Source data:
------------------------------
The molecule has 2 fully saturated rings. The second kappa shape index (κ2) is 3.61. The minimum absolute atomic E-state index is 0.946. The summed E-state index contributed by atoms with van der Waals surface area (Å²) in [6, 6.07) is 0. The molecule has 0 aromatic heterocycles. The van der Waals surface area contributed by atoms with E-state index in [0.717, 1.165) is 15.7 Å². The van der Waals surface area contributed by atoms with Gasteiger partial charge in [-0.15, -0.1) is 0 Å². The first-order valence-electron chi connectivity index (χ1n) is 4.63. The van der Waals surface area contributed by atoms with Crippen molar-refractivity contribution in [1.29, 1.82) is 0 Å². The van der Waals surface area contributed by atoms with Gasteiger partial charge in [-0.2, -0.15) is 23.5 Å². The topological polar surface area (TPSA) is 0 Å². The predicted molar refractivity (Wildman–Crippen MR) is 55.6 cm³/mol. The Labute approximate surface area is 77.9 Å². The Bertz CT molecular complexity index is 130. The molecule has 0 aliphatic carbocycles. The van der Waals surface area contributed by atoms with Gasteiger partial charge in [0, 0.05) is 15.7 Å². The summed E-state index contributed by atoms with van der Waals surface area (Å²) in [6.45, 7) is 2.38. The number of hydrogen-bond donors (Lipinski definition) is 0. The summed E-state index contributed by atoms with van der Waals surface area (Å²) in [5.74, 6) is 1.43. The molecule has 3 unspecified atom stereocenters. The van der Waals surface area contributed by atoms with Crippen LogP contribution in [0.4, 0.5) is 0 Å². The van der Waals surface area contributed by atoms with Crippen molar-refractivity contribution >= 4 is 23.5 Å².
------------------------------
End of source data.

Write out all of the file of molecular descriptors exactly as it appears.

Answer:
The molecule has 2 fully saturated rings. The second kappa shape index (κ2) is 3.61. The minimum absolute atomic E-state index is 0.946. The summed E-state index contributed by atoms with van der Waals surface area (Å²) in [6, 6.07) is 0. The molecule has 0 aromatic heterocycles. The van der Waals surface area contributed by atoms with E-state index in [0.717, 1.165) is 15.7 Å². The van der Waals surface area contributed by atoms with Gasteiger partial charge in [-0.15, -0.1) is 0 Å². The first-order valence-electron chi connectivity index (χ1n) is 4.63. The van der Waals surface area contributed by atoms with Crippen molar-refractivity contribution in [1.29, 1.82) is 0 Å². The van der Waals surface area contributed by atoms with Gasteiger partial charge in [-0.2, -0.15) is 23.5 Å². The topological polar surface area (TPSA) is 0 Å². The predicted molar refractivity (Wildman–Crippen MR) is 55.6 cm³/mol. The Labute approximate surface area is 77.9 Å². The Bertz CT molecular complexity index is 130. The molecule has 0 aliphatic carbocycles. The van der Waals surface area contributed by atoms with Gasteiger partial charge in [0, 0.05) is 15.7 Å². The summed E-state index contributed by atoms with van der Waals surface area (Å²) in [6.45, 7) is 2.38. The number of hydrogen-bond donors (Lipinski definition) is 0. The summed E-state index contributed by atoms with van der Waals surface area (Å²) in [5.74, 6) is 1.43. The molecule has 3 unspecified atom stereocenters. The van der Waals surface area contributed by atoms with Crippen LogP contribution in [0.4, 0.5) is 0 Å². The van der Waals surface area contributed by atoms with Crippen molar-refractivity contribution >= 4 is 23.5 Å².